“The whole crowd of us was taken to the salt works in Alabama for about a year. The war was pressin’ so they made the salt workers build breastworks. After about three weeks we went back to the salt works. Then the whole bunch (about twenty of us) returned to Okolona. We put in two crops. Then Mrs. Hodge’s father died, and her husband took charge of us.
“In the spring of ’66 he came out on the porch one day and told us we were free.
“After the war was over Mrs. Hodges and I were in Memphis for two years, then she went back to Okolona. Like a gump, I went over to Arkansas. She told me not to, but I went anyway. I went over with a man named Williamson to kill hogs.
“I came back but went again to help in the apple orchard. I was plowing around the trees in the orchard when I struck one twice with a single-tree of the plow. 
“He warned me to be more careful, but I told him I couldn’t help doing it unless someone held the single-tree for me. It happened again, and slamming the plow down, I hurried to the ferryboat landing just as the boat was leaving. Williamson rode up and motioned for the boat to come back, but it kept going.”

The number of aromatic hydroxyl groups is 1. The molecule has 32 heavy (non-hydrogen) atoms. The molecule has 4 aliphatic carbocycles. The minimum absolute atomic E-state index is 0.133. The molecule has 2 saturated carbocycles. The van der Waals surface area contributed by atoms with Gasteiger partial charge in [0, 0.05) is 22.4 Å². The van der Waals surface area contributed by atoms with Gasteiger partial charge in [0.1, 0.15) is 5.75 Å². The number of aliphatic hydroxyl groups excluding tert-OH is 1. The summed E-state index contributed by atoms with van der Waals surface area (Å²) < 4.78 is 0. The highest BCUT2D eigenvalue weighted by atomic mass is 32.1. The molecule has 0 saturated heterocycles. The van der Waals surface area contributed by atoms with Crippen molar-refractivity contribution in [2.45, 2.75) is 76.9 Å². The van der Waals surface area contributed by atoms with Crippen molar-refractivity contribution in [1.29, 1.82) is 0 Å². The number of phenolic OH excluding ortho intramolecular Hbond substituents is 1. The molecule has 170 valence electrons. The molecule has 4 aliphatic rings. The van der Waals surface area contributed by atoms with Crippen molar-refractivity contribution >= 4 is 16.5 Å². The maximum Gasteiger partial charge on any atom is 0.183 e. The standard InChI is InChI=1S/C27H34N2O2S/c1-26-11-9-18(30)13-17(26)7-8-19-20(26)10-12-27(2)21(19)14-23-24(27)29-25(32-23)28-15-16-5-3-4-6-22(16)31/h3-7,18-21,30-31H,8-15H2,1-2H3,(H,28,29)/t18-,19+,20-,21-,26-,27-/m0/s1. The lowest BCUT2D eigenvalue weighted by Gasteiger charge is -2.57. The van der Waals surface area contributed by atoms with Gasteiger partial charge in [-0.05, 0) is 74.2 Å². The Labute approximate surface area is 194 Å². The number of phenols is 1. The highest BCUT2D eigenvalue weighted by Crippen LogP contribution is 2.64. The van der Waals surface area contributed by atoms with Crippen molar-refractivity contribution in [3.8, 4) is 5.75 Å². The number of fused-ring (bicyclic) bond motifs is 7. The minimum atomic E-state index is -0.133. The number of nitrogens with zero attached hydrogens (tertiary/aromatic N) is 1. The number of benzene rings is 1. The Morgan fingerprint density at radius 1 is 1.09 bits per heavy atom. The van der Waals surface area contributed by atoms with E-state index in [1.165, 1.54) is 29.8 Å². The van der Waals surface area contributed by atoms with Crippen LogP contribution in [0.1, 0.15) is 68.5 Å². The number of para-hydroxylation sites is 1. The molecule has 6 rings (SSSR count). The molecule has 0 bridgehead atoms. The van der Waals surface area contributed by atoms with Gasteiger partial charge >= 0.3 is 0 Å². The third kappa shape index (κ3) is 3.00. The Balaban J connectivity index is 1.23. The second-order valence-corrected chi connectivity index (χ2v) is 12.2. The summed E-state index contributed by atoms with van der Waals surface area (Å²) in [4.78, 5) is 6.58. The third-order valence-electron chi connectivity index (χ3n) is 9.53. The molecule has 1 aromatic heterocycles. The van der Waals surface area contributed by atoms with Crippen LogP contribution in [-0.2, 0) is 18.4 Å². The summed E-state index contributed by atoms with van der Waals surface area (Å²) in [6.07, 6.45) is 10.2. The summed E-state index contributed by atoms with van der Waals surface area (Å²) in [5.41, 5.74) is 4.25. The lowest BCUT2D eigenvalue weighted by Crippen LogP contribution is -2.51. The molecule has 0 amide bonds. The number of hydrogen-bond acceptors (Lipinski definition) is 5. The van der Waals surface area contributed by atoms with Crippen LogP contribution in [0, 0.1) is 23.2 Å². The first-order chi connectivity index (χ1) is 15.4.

In Memphis again, Turner worked for a lumber company until he wrote to Mrs. Hodges now left a widow with her two children, Sallie and John. Mrs. Hodges immediately sent him $5.00 and his fare to Okolona.
"She’d sent for me everywhere I went," Turner said. "She’d send for me to come home even if I was just a runaway."
In 1868, Colonel Streeter of Junction City married the young widow. She brought her family and servants with her when she moved to Junction City. Jack came with them.
In 1871 Jack married his wife Martha, who had come to Kansas with her parents as part of the “Exodusters” immigration following the Civil War.         

Martha Turner

He states “I raised ten children to manhood and womanhood. They’re all married now and I was married 58 years and eight months.” Martha Turner’s obituary shows that she passed in January of 1929.
Turner worked as a freight driver for Streeter for many years. He would transport government supplies across the plains. He made his last trip in 1870.